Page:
Electric cars are coming down the road. Volvo recently announced that it will sell only electric cars beginning in 2030. In a move that will have even a greater impact on the automotive industry, massive General Motors has committed to going all-electric by 2035. And 2035 is also the target date by which California — the state that practically defines American car culture — will require all new passenger vehicles sold within its borders to be electric.
Powered by motors drawing power from rechargeable batteries, electric cars produce no exhaust emissions. They’re also quieter than conventional cars — so quiet, in fact, that they can pose a danger to pedestrians, especially those with limited eyesight. (Some manufacturers are beginning to build in systems producing artificial noise to deal with this issue.)
Vehicles run on electricity have lower maintenance costs, too, and while recharging them, whether at home or at a public charging station, isn’t free, their “fuel” is a lot cheaper than gasoline. An added attraction, as anyone who has ever punched the accelerator pedal of a Tesla will know, is that they can go blindingly fast.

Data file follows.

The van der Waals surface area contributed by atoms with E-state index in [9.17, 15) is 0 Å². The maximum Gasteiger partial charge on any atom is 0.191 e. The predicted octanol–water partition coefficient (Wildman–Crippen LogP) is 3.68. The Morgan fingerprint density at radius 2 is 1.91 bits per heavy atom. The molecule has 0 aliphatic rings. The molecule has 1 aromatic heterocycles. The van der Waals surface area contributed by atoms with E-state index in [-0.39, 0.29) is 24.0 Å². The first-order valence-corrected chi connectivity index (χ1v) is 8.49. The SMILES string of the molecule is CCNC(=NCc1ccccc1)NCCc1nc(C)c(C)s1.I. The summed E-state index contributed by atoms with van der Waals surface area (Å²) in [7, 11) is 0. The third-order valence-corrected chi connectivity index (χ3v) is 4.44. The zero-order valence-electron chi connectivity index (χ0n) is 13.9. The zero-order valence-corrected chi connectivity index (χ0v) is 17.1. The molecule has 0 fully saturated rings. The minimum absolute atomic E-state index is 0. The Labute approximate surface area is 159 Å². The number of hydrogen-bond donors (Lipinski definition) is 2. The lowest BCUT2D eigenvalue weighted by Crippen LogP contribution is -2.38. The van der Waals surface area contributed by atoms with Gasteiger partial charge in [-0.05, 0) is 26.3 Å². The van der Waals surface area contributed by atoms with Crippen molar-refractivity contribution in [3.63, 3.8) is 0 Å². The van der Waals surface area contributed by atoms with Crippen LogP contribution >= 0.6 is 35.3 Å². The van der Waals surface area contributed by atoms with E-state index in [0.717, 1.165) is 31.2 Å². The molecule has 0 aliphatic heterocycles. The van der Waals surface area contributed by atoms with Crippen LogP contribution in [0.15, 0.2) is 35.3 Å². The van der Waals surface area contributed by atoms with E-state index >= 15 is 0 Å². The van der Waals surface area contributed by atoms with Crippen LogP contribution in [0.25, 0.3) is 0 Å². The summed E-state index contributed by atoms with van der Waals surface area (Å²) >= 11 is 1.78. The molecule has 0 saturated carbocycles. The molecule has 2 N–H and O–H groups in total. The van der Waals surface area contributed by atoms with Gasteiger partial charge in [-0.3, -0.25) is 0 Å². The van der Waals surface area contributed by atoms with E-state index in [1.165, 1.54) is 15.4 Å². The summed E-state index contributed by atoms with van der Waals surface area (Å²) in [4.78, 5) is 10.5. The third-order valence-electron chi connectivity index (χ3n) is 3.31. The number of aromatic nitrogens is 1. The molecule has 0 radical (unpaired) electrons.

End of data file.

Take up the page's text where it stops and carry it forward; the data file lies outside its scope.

Tesla has become the most visible electric car in America today. It’s hardly the only one, however. The Chevrolet Bolt EV, Ford Focus Electric, Hyundai Electric, and Nissan Leaf are just a few of the other options. Luxury manufacturers like Audi, BMW, and Mercedes-Benz are in the electric game, too. (These are America’s best and worst new cars.)
Then there are the outliers, including the forthcoming Hummer-like Bollinger B1 SUV out of Michigan and the Aspark Owl, a Japanese “hypercar” that will come equipped with a $3.2 million price tag. (These are the most intriguing concept cars that never saw the light of day.)
Based on 11 metrics, including number of charging stations per 100,000 residents, electricity cost, local electric vehicle laws and incentives — and drawing on data from such sources as the U.S. departments of energy and transportation, the U.S. Energy Information Administration, and carinsurance.com — the lawn care company LawnStarter recently ranked the 200 largest U.S. cities for owning an electric car. These are the top 25.